Monday, January 25, 2010
What I'm grateful for January 26:
1. LIFE SAVERS: Although I’ve never had to be rescued by a life saver, I’m grateful they are around for those who need them. They are the unsung, unpaid heroes of the Australian summer along our coastlines. And, as a bonus they are generally very, very good looking with great bodies to perve on! I am grateful for that also. I was very proud this morning to witness my baby brother Mark receive a Community Service Award for his efforts as a life saver at Maroubra Beach for what I believe is over a decade. See pic above of Mark with the Mayor of Randwick John Procopiadis.
2. YABUN: I am grateful to all those artists, entertainers, political voices, stall-holders, volunteers, organisers and media who pull together and cover this wonderful event in Victoria Park each year. Many Australians – black and white- do not ‘celebrate’ January 26 as a mark or respect for Aboriginal Australia and an understanding of the true history of Australia. The day in fact is a reminder of the harsh realities of invasion and the ongoing attempted cultural genocide and struggle for survival since January 26, 1788. As Aboriginal people we celebrate our survival and our thriving cultures. And today at Yabun, I spent time at the National Centre for Indigenous Excellence stall alongside the staff and role models from the National Aboriginal Sporting Chance Academy. I had the fire in my belly re-ignited by speakers talking about the NT Intervention, Black Deaths in Custody and the UN Declaration on the Rights of Indigenous Peoples. I listened to Indigenous writers – Lorraine McGee-Sippell and Elizabeth Wymarra – talk about the literary journeys. And I saw families enjoying all that Indigenous society has to offer today... arts, crafts, music, dance, ideas and visions. Congratulations to Gadigal Information Services for another deadly event! Pics above of the NASCA staff at Yabun!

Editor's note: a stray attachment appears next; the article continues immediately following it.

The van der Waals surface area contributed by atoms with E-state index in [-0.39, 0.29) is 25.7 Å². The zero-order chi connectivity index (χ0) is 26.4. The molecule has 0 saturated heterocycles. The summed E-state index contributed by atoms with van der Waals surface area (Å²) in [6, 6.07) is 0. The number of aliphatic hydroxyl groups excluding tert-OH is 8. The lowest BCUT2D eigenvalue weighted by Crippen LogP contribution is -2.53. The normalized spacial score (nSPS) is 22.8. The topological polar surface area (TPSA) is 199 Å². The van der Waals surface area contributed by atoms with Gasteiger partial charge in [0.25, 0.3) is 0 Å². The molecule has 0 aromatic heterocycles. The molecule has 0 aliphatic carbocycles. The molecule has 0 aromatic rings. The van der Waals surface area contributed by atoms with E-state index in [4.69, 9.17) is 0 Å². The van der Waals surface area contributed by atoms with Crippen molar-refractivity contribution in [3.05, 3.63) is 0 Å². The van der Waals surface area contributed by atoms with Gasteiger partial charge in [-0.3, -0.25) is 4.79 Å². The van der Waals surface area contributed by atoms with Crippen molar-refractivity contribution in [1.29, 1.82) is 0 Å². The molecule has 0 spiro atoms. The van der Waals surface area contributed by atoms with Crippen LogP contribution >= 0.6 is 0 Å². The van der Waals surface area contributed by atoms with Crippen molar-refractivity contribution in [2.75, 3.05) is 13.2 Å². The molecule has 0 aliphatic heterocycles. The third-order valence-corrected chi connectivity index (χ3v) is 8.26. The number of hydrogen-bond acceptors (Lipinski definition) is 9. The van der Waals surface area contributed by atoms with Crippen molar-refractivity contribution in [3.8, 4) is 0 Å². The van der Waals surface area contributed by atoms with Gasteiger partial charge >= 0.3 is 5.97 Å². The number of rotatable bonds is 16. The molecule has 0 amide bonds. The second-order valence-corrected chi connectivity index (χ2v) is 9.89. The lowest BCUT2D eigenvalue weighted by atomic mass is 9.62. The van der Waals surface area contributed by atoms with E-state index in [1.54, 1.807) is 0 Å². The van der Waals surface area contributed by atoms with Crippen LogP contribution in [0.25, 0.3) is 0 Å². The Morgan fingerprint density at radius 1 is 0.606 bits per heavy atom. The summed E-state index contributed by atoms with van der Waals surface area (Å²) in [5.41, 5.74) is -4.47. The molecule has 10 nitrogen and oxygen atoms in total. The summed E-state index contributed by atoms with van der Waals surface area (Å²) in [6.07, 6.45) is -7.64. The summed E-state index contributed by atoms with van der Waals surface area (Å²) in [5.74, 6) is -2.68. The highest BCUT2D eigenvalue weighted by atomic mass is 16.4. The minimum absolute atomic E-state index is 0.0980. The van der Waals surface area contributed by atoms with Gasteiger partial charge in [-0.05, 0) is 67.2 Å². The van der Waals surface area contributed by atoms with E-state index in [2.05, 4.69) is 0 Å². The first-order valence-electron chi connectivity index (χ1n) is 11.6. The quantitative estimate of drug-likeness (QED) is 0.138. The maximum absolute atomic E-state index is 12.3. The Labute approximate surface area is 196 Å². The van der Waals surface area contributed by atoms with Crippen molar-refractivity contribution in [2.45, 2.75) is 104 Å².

3. TRAVEL WRITING: I like travel writing because I like to travel and I like to write. Seriously, since I started doing travel articles last August I’ve noticed how much more ‘observant’ I’ve become when visiting new cities, and even cities I’ve once lived in. And that’s saying something for someone who makes their living based on ‘observations’! My latest travel article appeared in papers nationally on the weekend and it was on Canberra. I’d lived in our nation’s capital 20 years ago and have visited there three or four times a year since. And yet, even after doing research for my new book Manhattan Dreaming I still found new things to get excited about when I was researching this story. If you missed it in the paper, then you can click on here: The only thing they edited for space was a line about a moment I had at Kingston Bus Depot Markets. And so, I want to include those words here... ‘I sit and chat to a local artist, Margaret, and we both devour croquet monsieur ($4.50) from the French Crepes stall, vowing never to eat homemade cheese on toast again!’ The next you’ll read is on Palma, Mallorca – now that was a fun trip!
4. KOORI TIME: Why is it that when a blackfella is late it’s called ‘Koori Time’ but when a whitefella is late their ‘Fashionably late’? I’m grateful for my own realisation that in fact, Koori’s must’ve invented the concept of ‘fashionably late’!
5. WILLPOWER: I’m grateful for my willpower. I’m on day 22 of no alcoholic beverages and day 2 of no chocolate. And I’m also grateful for the strawberry ice-cream filling the voids!